World Matchplay at London Club needs big names and big crowds

By Iain CarterBBC golf correspondent
Graeme McDowell

English golf fans have been given a welcome boost with the announcement that the Volvo World Matchplay will be staged at the London Club in October.

Now it's up to the players to turn up to provide a field worthy of the historic tournament first won by Arnold Palmer 50 years ago.

Defending champion Graeme McDowell and Race to Dubai winner Henrik Stenson have already confirmed their participation at the course near Sevenoaks in Kent.

It has been a cruel irony that fans in England have been largely starved of top-flight golf while many of the country's leading stars have been riding high in the world rankings.

Former world number ones Lee Westwood and Luke Donald along with Paul Casey, who rose to third in the standings, have been vocal in calling for more tournaments in England.

Since the demise of the European Open, which was last staged at the London Club in 2009, the only top men's events in England have been Opens at Sandwich and Lytham and the annual Wentworth gathering for the BMW PGA Championship.

Organisers are confident that the 16-man Matchplay field will be drawn almost exclusively from the world's top 50. A purse of around £2 million with a guaranteed £40,000 for those who don't make the knockout stages should help.

There are various eligibility criteria, including the winners of this year's majors, Scottish Open and China Open as well as leading players from the world rankings and Race to Dubai.external-link

It's to be hoped the big stars buy into the event to restore it to what was a beloved place in the British sporting calendar.

The timing is similar to those glorious autumnal days at Wentworth when the likes of Jack Nicklaus, Gary Player, Seve Ballesteros, Greg Norman and Ernie Els provided wonderful memories for vast galleries.

They won't be playing the 36-hole knockout contests of old but initially 18-hole round-robin matches. The top two from each group will qualify for quarter-finals of an event that will stretch over five days from October 15.

If the top stars turn up, the crowds will surely follow and this is vital. Recent stagings of the tournament at Finca Cortesin in Spain and last year at Thracian Cliffs in Bulgaria have been at spectacular venues but they lacked the atmosphere head-to-head golf should generate.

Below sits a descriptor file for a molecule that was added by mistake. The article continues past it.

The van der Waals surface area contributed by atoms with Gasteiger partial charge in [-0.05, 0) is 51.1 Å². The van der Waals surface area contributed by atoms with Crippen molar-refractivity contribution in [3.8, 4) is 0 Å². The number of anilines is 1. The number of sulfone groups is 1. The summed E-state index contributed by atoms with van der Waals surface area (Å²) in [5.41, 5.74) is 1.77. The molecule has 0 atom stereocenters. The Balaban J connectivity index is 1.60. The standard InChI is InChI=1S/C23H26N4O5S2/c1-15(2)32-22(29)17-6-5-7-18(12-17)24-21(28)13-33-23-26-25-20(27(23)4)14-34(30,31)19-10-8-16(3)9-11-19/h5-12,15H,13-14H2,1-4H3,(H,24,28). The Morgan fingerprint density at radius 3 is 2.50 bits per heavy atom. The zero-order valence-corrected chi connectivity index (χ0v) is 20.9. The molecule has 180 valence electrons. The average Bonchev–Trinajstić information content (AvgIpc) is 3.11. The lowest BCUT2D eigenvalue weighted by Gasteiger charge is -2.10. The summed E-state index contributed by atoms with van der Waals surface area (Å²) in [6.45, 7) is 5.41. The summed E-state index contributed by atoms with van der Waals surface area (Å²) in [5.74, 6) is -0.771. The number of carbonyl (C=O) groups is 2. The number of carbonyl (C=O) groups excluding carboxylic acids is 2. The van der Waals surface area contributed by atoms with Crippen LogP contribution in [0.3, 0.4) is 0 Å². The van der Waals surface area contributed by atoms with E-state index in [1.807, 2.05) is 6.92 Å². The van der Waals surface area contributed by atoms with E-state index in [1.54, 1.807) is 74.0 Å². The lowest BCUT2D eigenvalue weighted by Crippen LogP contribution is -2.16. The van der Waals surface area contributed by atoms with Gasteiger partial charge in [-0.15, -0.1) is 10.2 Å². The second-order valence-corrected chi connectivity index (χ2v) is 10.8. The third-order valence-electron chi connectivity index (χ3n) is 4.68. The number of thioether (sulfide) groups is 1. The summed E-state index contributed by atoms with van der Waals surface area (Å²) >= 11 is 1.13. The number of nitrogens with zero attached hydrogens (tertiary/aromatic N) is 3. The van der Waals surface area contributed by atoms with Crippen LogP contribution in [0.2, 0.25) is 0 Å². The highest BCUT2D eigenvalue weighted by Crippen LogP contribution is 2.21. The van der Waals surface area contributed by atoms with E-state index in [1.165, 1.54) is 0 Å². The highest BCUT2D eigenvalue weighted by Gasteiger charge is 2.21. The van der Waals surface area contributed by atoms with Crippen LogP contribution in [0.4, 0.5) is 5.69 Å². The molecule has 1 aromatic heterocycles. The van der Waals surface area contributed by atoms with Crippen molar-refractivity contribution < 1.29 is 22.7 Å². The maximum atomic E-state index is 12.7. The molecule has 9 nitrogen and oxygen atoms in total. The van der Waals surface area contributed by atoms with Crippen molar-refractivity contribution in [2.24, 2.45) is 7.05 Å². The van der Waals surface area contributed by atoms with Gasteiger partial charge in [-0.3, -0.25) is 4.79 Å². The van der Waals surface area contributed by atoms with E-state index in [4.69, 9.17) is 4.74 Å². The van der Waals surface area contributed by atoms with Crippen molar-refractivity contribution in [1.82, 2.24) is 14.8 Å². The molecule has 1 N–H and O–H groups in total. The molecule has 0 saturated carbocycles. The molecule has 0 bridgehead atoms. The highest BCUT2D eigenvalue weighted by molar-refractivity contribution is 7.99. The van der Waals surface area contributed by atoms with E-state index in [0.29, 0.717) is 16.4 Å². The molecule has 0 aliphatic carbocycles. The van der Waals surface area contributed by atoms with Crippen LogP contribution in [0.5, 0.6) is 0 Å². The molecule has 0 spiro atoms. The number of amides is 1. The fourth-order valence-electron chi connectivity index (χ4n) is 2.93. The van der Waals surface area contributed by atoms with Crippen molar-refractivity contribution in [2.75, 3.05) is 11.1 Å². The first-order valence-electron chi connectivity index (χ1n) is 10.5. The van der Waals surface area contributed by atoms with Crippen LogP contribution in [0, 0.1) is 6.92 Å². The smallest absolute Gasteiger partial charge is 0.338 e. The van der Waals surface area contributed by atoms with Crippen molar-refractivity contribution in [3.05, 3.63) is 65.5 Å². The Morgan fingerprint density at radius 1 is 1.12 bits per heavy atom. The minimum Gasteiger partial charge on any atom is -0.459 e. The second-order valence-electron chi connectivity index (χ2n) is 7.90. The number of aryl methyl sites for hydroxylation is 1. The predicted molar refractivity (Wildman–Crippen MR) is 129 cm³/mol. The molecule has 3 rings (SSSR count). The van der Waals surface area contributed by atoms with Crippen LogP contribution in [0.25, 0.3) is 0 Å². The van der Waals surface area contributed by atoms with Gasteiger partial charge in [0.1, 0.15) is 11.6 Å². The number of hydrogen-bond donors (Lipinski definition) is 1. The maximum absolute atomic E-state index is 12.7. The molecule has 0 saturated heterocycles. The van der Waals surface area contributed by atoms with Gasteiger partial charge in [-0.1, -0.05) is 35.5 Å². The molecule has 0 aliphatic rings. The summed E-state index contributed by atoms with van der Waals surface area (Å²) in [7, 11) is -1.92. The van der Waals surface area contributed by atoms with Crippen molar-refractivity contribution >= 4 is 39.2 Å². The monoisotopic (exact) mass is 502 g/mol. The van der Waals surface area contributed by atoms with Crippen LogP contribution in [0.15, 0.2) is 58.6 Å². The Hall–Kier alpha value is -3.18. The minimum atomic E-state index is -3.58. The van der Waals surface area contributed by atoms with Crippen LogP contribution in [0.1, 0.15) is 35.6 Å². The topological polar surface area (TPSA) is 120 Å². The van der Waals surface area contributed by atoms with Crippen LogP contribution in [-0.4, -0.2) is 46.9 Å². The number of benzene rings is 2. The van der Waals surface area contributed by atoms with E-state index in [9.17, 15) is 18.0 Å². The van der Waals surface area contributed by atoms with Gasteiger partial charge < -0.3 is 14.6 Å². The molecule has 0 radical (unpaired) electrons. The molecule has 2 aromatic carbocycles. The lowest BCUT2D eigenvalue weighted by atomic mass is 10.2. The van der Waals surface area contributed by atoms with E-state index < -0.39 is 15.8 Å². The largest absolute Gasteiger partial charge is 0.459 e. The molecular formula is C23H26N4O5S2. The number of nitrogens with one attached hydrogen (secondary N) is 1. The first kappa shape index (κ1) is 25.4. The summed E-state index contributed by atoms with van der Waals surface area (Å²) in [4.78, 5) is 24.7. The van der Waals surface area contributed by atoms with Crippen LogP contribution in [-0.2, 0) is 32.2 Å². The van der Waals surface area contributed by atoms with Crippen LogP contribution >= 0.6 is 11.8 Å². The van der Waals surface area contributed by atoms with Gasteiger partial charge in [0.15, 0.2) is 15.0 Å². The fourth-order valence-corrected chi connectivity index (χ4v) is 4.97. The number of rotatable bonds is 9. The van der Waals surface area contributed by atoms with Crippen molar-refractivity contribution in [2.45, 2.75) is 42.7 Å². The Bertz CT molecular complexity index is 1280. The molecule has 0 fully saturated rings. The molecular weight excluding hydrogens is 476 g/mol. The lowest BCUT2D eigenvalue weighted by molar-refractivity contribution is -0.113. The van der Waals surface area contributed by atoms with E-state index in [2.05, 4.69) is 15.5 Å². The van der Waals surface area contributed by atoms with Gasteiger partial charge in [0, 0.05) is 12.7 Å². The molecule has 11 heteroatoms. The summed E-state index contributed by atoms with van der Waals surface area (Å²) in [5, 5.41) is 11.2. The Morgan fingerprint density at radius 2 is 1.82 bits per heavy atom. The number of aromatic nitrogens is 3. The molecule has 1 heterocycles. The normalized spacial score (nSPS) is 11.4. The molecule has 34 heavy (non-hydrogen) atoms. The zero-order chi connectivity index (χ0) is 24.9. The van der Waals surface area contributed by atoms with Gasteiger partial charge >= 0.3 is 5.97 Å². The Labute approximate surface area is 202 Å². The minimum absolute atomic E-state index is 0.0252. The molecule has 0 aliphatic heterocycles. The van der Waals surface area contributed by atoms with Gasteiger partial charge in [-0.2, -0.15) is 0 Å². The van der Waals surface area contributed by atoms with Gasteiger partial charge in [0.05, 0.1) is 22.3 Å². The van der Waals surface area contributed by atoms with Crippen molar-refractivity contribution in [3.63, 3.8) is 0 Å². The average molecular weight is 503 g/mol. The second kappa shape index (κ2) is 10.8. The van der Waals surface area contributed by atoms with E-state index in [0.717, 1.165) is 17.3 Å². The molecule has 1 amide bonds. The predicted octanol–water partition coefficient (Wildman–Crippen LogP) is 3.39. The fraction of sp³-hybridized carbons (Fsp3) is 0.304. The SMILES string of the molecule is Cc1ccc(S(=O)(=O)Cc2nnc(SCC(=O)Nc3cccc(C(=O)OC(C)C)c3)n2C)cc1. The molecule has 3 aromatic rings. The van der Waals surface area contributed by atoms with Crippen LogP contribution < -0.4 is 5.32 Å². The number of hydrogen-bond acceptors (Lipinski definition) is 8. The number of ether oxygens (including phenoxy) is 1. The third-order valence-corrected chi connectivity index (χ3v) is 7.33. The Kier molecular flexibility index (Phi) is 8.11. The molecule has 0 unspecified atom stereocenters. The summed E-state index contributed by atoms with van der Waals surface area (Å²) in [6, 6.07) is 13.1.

"The blood and guts of this game is matchplay," European Tour Chief Executive George O'Grady told BBC Sport. "People watching it creates atmosphere.

"I would hope that's what the London Club is going to bring. We had enormous crowds when we had the European Open there. I think if you watch matchplay golf in that sort of way we can inspire boys and girls with golf in it's rawest form.

"We are coming three weeks after the Ryder Cup, which is the absolute epitome of matchplay golf," O'Grady added.

The Tour official believes the return of the tournament to England could lead to more events being staged on these shores.

"We are working on a regular event on a yearly basis in the United Kingdom. Our big partners are going to help us in that direction and this is a taster and a great one at that."

Lee Westwood
Former world number one Lee Westwood wants more tournaments in England

O'Grady won't be drawn on specifics but tournaments such as the European Open and British Masters have slipped from the calendar in recent years.

"We've listened to the calls for more tournaments in England and the United Kingdom. It's no secret that it has been quite a tough economic climate in the last few years but there are people who want to help us.

"The Volvo World Matchplay will inspire people to want to play and inspire other sponsors to come into the game. It's a question of getting the right dates."

O'Grady mentioned the refurbished Belfry and "courses in the north of England" as potential future European Tour venues.

Intriguingly officials from Volvo, the International Management Group promoters and the Tour were also openly speculating about the prospect of staging mixed events as well.

They can see the value in leading women sharing the stage with top men's players when limited-field matchplay makes it logistically possible to simultaneously stage separate tournaments.

It seems more likely such events would occur in the far east, where there is so much strength in the women's game.

In the mean time, though, home fans have another date for their diaries. Already in place were the Wales Open, Ryder Cup at Gleneagles and Scotland's Alfred Dunhill Links Championship in consecutive weeks.

Now we know the Matchplay will follow a couple of weeks later in Kent to make it quite an autumn for British golf fans.


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